• See the Los Angeles County Health Officer Order and the Cal/OSHA Emergency Temporary Standards page for more information about mask requirements. Please note that the directives in the LA County Health Officer Order must be followed when they are more stringent than the Cal/OSHA ETS.

* Some independent contractors are considered as employees under the State Labor Code. For more details, check the California Department of Industrial Relations’ Independent contractor versus employee webpage.

Screen customers, vendors, and delivery people
  • Post signage to remind everyone who enters your establishment that they should NOT enter if they have symptoms of COVID-19 or if they are under isolation or quarantine orders.
Reduce crowding, especially indoors
Remote work
  • Continue, where feasible, to offer telework options for employees. Given increased community transmission of COVID-19, wherever possible, continue those teleworking arrangements that do not interfere with business operations, particularly for those employees with medical risks. Telework significantly reduces the risk of exposure for employees.
  • If possible, maintain an outdoor break area for employees so they can take their breaks and eat or drink outdoors. Encourage employees to eat outdoors, alone in a closed office space, alone in a car, or distanced by at least 6 feet from others if eating in a shared indoor area.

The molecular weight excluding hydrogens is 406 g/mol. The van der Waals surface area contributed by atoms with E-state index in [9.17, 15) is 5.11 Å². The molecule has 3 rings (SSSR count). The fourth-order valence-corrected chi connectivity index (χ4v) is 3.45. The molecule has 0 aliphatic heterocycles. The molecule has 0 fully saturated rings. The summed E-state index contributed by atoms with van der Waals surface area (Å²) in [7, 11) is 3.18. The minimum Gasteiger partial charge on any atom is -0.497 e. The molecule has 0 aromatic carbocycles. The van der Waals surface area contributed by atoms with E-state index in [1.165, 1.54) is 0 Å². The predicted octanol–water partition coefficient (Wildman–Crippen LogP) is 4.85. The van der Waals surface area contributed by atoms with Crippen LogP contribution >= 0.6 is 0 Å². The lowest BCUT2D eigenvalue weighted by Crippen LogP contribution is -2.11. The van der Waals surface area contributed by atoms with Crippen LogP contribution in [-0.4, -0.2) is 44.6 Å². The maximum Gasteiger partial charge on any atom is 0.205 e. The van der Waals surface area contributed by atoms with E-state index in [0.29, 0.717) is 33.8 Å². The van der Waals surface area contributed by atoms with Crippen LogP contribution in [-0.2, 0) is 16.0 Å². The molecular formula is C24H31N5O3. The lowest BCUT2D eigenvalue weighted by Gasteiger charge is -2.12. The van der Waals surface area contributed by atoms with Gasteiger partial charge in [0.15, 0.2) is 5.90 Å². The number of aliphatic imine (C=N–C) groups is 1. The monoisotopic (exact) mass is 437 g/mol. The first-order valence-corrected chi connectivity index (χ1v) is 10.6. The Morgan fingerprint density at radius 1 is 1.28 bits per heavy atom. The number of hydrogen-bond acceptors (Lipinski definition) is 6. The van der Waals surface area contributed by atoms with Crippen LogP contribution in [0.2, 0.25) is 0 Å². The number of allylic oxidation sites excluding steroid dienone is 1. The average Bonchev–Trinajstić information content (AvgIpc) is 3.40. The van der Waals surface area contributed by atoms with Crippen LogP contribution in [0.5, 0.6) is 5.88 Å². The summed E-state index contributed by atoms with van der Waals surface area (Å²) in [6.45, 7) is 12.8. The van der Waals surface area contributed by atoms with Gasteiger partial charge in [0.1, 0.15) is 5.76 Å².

• Remind employees who must eat indoors that when they are actively eating or drinking, they need to be seated at a table, counter, or other stationary location.
  • Control access to self-service areas, such as beverage service stations, by keeping them closed or limiting access to them as self-service areas encourage employees to congregate and require use of common utensils and dispensers.
  • Consider use of partitions between cubicles to protect staff who are not fully vaccinated and have frequent close contact with other employees or visitors.
Improve ventilation
  • Make sure your building’s HVAC system is in good, working order.
  • Increase ventilation as much as possible. Consider installing portable high-efficiency air cleaners, upgrading the building’s air filters to the highest efficiency possible, and making other modifications to increase the quantity of outside air and ventilation in all working areas.
  • When weather and working conditions allow, increase fresh outdoor air by opening windows and doors. Consider using fans to increase the effectiveness of open windows - position window fans to blow air outward, not inward.
  • Decrease occupancy in areas where outdoor ventilation cannot be increased.
  • See State Interim guidance for Ventilation, Filtration, and Air Quality in Indoor Environments.
Support handwashing
Wash hands
  • Post signage so that visitors who are entering your office building are aware of your policies, including the requirement for all visitors and employees to wear a face mask while indoors.
  • Use your online platforms to communicate your COVID-19 safety policies to the public.


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  • Public Health has made reasonable efforts to provide accurate translation. However, no computerized translation is perfect and is not intended to replace traditional translation methods. If questions arise concerning the accuracy of the information, please refer to the English edition of the website, which is the official version.